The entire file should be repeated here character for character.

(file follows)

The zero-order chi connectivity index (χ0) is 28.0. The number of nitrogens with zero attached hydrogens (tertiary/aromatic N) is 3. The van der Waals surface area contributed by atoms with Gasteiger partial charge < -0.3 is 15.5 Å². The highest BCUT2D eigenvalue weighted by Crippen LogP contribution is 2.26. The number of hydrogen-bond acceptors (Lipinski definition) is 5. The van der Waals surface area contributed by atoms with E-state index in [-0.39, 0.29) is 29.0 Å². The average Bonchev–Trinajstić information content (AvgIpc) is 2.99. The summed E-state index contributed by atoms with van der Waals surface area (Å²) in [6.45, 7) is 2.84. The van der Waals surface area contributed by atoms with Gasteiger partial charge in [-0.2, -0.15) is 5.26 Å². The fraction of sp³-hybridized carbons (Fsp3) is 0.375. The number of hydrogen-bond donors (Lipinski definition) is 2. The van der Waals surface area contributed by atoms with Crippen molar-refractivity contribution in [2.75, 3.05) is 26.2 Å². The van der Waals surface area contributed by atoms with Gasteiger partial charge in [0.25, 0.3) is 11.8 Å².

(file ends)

The zero-order chi connectivity index (χ0) is 28.0. The number of nitrogens with zero attached hydrogens (tertiary/aromatic N) is 3. The van der Waals surface area contributed by atoms with Gasteiger partial charge < -0.3 is 15.5 Å². The highest BCUT2D eigenvalue weighted by Crippen LogP contribution is 2.26. The number of hydrogen-bond acceptors (Lipinski definition) is 5. The van der Waals surface area contributed by atoms with E-state index in [-0.39, 0.29) is 29.0 Å². The average Bonchev–Trinajstić information content (AvgIpc) is 2.99. The summed E-state index contributed by atoms with van der Waals surface area (Å²) in [6.45, 7) is 2.84. The van der Waals surface area contributed by atoms with Gasteiger partial charge in [-0.2, -0.15) is 5.26 Å². The fraction of sp³-hybridized carbons (Fsp3) is 0.375. The number of hydrogen-bond donors (Lipinski definition) is 2. The van der Waals surface area contributed by atoms with Crippen molar-refractivity contribution in [2.75, 3.05) is 26.2 Å². The van der Waals surface area contributed by atoms with Gasteiger partial charge in [0.25, 0.3) is 11.8 Å².